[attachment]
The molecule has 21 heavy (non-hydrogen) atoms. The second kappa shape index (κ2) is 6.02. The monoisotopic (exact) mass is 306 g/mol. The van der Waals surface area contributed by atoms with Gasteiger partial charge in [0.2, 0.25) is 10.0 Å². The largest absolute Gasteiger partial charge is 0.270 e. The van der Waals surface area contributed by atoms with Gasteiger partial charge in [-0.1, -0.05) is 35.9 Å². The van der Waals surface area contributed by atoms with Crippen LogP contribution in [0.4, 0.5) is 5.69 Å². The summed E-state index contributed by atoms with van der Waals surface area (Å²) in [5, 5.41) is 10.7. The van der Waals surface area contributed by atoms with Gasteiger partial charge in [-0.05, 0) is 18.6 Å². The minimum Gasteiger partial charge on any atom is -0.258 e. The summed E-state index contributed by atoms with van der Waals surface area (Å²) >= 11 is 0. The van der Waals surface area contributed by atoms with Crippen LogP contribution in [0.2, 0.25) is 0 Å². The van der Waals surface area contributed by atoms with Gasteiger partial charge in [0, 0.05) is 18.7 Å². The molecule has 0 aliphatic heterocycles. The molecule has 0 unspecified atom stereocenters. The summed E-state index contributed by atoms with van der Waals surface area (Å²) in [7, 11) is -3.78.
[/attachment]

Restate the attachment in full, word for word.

The molecule has 21 heavy (non-hydrogen) atoms. The second kappa shape index (κ2) is 6.02. The monoisotopic (exact) mass is 306 g/mol. The van der Waals surface area contributed by atoms with Gasteiger partial charge in [0.2, 0.25) is 10.0 Å². The largest absolute Gasteiger partial charge is 0.270 e. The van der Waals surface area contributed by atoms with Gasteiger partial charge in [-0.1, -0.05) is 35.9 Å². The van der Waals surface area contributed by atoms with Crippen LogP contribution in [0.4, 0.5) is 5.69 Å². The summed E-state index contributed by atoms with van der Waals surface area (Å²) in [5, 5.41) is 10.7. The van der Waals surface area contributed by atoms with Gasteiger partial charge in [-0.05, 0) is 18.6 Å². The minimum Gasteiger partial charge on any atom is -0.258 e. The summed E-state index contributed by atoms with van der Waals surface area (Å²) >= 11 is 0. The van der Waals surface area contributed by atoms with Crippen LogP contribution in [0.2, 0.25) is 0 Å². The van der Waals surface area contributed by atoms with Gasteiger partial charge in [0, 0.05) is 18.7 Å². The molecule has 0 aliphatic heterocycles. The molecule has 0 unspecified atom stereocenters. The summed E-state index contributed by atoms with van der Waals surface area (Å²) in [7, 11) is -3.78.